Protect Your Pets from Cheatgrass

July 14, 2020 at 9:00 AM by Nikki Wardle

Nikki Wardle

Cheatgrass is dangerous for pets

For anyone who has hiked in the Boise Foothills, or any of our forests, you’ve come across cheatgrass at some point in your journey, whether you realized it or not. Cheatgrass covers an estimated 7% of Idaho, and the dangers of the grass is a topic that we have covered before.

What is Cheatgrass?

Scientifically known as Bromus tectorum, cheatgrass is defined by the US Department of Agriculture as bright green with hairy blades and a dense, drooping seed head. It then changes to a honey color in the late summer to start the spread of its seeds. Cheatgrass is an invasive plant that is common in western states, but is found in all 50 states. In Idaho it is classified as a noxious weed that has been known to take over large areas in the Foothills and wipe out acres of sagebrush.

Interesting fact: Cheatgrass got its name for its ability to “cheat” during the fall and winter months by taking root before crops and native grasses have the chance in the spring.

Why Cheatgrass is Dangerous to Pets

As the summer begins to really heat up in July and August the seeds and blades of cheatgrass dry out and become barbs that easily attach to objects and fur in an effort to spread and propagate. These cheatgrass barbs can get in your dog’s skin, ears, nose, paws, and could even be ingested or inhaled.

Once the barbs and seeds attach themselves, your pooch’s body will go into protective mode and start to build a protective wall around the foreign object. If the barb remains in the skin for too long it can cause an infection and lead to bigger issues.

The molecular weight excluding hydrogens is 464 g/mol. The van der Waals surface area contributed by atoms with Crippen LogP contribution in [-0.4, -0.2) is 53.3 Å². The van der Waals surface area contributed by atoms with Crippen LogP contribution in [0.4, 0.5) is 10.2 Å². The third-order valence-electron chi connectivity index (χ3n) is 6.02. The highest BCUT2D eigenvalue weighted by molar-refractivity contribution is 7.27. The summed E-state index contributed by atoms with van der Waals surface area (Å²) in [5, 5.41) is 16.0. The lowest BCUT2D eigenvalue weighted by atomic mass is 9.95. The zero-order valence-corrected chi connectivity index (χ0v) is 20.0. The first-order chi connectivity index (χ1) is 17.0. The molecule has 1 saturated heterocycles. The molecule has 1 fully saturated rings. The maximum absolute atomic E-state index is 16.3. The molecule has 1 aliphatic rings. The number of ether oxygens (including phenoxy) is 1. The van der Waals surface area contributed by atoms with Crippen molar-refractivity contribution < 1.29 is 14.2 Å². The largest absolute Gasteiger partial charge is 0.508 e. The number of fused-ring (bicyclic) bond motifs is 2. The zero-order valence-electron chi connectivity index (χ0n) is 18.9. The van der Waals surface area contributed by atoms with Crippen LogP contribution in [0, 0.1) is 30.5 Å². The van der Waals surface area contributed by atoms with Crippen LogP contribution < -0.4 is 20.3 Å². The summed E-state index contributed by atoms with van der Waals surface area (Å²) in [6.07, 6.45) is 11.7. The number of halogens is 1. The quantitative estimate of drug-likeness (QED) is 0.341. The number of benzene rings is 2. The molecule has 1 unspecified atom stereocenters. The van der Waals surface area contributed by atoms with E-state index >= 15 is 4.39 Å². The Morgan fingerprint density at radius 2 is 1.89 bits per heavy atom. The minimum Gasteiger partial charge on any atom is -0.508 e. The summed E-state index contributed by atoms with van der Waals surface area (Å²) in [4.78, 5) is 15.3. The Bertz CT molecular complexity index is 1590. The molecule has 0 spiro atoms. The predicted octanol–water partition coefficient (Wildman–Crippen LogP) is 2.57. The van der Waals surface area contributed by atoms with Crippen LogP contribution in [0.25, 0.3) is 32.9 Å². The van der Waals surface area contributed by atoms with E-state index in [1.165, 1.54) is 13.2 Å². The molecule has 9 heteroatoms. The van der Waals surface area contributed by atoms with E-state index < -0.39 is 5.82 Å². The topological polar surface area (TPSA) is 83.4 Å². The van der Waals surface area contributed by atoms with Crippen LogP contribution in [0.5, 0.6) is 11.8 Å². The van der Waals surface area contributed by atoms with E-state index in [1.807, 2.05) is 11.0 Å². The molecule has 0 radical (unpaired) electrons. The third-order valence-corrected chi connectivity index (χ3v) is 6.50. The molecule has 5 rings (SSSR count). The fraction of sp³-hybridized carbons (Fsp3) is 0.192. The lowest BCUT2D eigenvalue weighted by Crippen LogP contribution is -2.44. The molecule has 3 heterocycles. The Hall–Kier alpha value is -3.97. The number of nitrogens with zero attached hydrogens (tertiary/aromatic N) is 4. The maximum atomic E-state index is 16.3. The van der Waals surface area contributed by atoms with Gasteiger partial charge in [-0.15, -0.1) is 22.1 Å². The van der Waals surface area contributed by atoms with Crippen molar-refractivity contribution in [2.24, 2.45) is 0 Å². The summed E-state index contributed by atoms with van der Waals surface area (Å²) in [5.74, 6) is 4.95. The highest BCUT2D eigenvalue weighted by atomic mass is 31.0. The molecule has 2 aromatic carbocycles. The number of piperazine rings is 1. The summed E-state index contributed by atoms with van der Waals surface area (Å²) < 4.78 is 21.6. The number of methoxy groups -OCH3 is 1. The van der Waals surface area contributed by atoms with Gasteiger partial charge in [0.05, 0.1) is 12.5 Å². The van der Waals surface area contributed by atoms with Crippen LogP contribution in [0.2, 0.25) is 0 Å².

Signs Your Pet May Be Affected by Cheatgrass

  • Excessive licking or chewing at specific areas
  • Limping
  • Increased head shaking
  • Loss of appetite
  • Swelling or lumps on skin
  • Bleeding or discharge from puncture holes

If your pet is experiencing any of these symptoms, get them to their veterinarian right away. Cheatgrass can and will continue to move throughout your dog or cat’s body, causing serious issues if not removed.

How to Prevent Cheatgrass

  • Regularly remove any cheatgrass from your yard and areas your pet frequents
  • Keep your pets out of fields of tall grass that could contain cheatgrass
  • If your pet was in an area that may potentially have cheatgrass, do a complete check of their body for any barbs or seeds
  • Keep the hair between your dog’s paws short to decrease the chance of a barb or seed getting imbedded there
  • Regularly brush and wash your pet to keep their coat clean and grass free

Yes, controlling cheatgrass is a lot of work, so when removing it be sure to replace it with another natural grass and water it well. This will help ensure the cheatgrass doesn’t have a chance to reseed and take root.

If you’re interested in learning about other plants that are harmful for your pet, check out our eBook When Pets and Plants Don’t Mix.

 

Topics: Pet Care, Vet Near Me, Dangerous Plants for Dogs and Cats

Nikki Wardle

Written by Nikki Wardle

Nikki is the marketing manager for IPH and has been writing for Intermountain Pet Hospital since 2014.